A Found Memoir of Running and Refuge

Book review: Asylum, by Moriz Scheyer (Amazon / Book Depository)

Viennese author Moriz Scheyer completed his memoir of being wrenched from his life as an editor and critic for a major newspaper in Vienna and hiding out in France even before World War II had ended. Considering that, it’s incredible that he had so much perspective about what was going on in the war and abroad. Some people try to deny awareness of the history happening around them, but here’s proof that there was a lot to be known if you were willing to open your eyes and ears.

The Scheyers and their housekeeper, who wasn’t Jewish but in a touching gesture chose to follow her employers, were very lucky. Anyone who’s read similar memoirs about Holocaust survivors will recognize that immediately. They were helped by many in their flights and concealment, including the legendary French Resistance and a couple who remained their close friends for life. Scheyer and his wife fled Vienna after the Anschluss and went to France, where they never seemed to settle very long before being chased out by Nazis or their French assistants. Eventually they find safe refuge in a convent ministering to the disabled in the French countryside, and they survive the war.

The book was a found manuscript, only located decades after its writing and presumed destroyed by the author’s stepson. It’s published now in translation by Scheyer’s step-grandson. The reason his stepson disliked and destroyed one copy of the manuscript is that it contains strong anti-German rhetoric, which is pretty understandable considering its author spent time separated from his family in a concentration camp, when not being ousted from every clandestine home they made and forced into hiding, and witnessed horrors so unspeakable that even reading his account today, more than 70 years after the fact, it’s hard to fathom and digest. It’s just hard to know, period. So I understand his anger. But what he’s missing and that other authors like Primo Levi and Elie Wiesel have, to give just two examples, is the introspection that maybe comes with distance.

Those writers and many others who have contributed memoirs to the genre have time and distance between their experiences and the stories they’re telling about them, and they come across less bitter and bluntly angry, more able to impart wisdom and perspective about human nature and actions. Scheyer argues, like they do, that remembering is a crucially important thing to be done after such tragedy. In that sense, the personal accounts here are valuable contributions to the literary genre.

Another sore point for me was Scheyer’s insensitive tone towards other groups, which was strange considering the persecution and judgment he was a victim of at the very moment he was writing. He wrote that many of the nuns at the convent where he finds asylum took the habit despite their attractiveness and chances for romantic relationships, and that just rubbed me the wrong way and I’m nowhere near religious or sensitive about religious issues.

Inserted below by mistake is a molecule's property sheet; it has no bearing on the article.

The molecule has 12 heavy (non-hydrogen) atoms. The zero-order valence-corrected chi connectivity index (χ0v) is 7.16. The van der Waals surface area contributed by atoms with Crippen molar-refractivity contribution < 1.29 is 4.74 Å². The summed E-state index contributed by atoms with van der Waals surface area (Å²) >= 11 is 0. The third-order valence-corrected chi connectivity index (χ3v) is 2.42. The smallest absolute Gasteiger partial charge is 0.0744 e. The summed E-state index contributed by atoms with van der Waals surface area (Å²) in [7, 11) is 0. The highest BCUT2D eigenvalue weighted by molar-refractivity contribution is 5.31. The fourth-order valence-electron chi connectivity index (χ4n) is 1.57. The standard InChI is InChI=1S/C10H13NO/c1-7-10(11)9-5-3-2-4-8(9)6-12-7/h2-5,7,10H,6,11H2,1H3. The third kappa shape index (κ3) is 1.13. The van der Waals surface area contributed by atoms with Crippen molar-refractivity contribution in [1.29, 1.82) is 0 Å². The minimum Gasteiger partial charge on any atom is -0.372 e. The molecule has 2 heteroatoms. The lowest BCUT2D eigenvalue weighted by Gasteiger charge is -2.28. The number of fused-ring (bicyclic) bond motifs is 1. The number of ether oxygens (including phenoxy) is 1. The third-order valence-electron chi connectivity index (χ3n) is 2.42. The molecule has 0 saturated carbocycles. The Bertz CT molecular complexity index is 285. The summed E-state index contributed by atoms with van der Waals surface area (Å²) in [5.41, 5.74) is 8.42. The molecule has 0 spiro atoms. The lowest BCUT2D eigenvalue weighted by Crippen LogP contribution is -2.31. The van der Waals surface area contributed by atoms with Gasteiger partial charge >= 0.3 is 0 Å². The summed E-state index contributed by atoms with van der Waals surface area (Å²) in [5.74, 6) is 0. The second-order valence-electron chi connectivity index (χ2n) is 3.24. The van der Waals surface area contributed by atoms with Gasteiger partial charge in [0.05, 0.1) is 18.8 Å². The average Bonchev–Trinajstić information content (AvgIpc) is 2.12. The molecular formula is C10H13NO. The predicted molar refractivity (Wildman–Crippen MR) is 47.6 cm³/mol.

Worse are his descriptions of patients cared for at the convent. In multiple passages he uses an array of cringeworthy adjectives to describe how ugly, deformed, and generally wretched they are, making the point of how they’re lucky that because of their mental ailments they don’t have to witness the full horror of war. When the Scheyers return to the convent after time away, these pathetic creatures (his language) are happy to see them and actually, he doesn’t even find them ugly anymore! How generous of him. I was completely taken aback but maybe it was good to include these sections. He paints those around him with a broad brush but undermines his own argument by showing that he himself is capable of quite divergent thoughts.

So as not to sound too critical, there were parts that I really appreciated – even in translation, there are some poetically gorgeous lines and poignant observations. The book makes a good counterpoint to works by the authors I mentioned above, to show how differently events can transpire, often just by sheer luck, and be processed by those experiencing them. And Scheyer and his wife did have a lot of luck, even if he didn’t see it that way – he describes himself as “defeatist” in his afterword, which was still written before the war officially ended.

But all of these stories serve the purpose of not letting these events be forgotten, and most importantly, not letting them be repeated. He writes eerily presciently that no one would say that “…that’s what they are all like, the Catholics/Protestants/Muslims” except yes, people are still saying exactly that. We still have a long way to go, and knowing everything we can about the past is a big part of doing it better in the future.

A Survivor’s Flight from Nazi-Occupied Vienna Through Wartime France
by Moriz Scheyer, translated by P.N. Singer

published September 27, 2016 by Little, Brown and Company

I received an advance copy courtesy of the publisher for unbiased review.

Amazon / Book Depository

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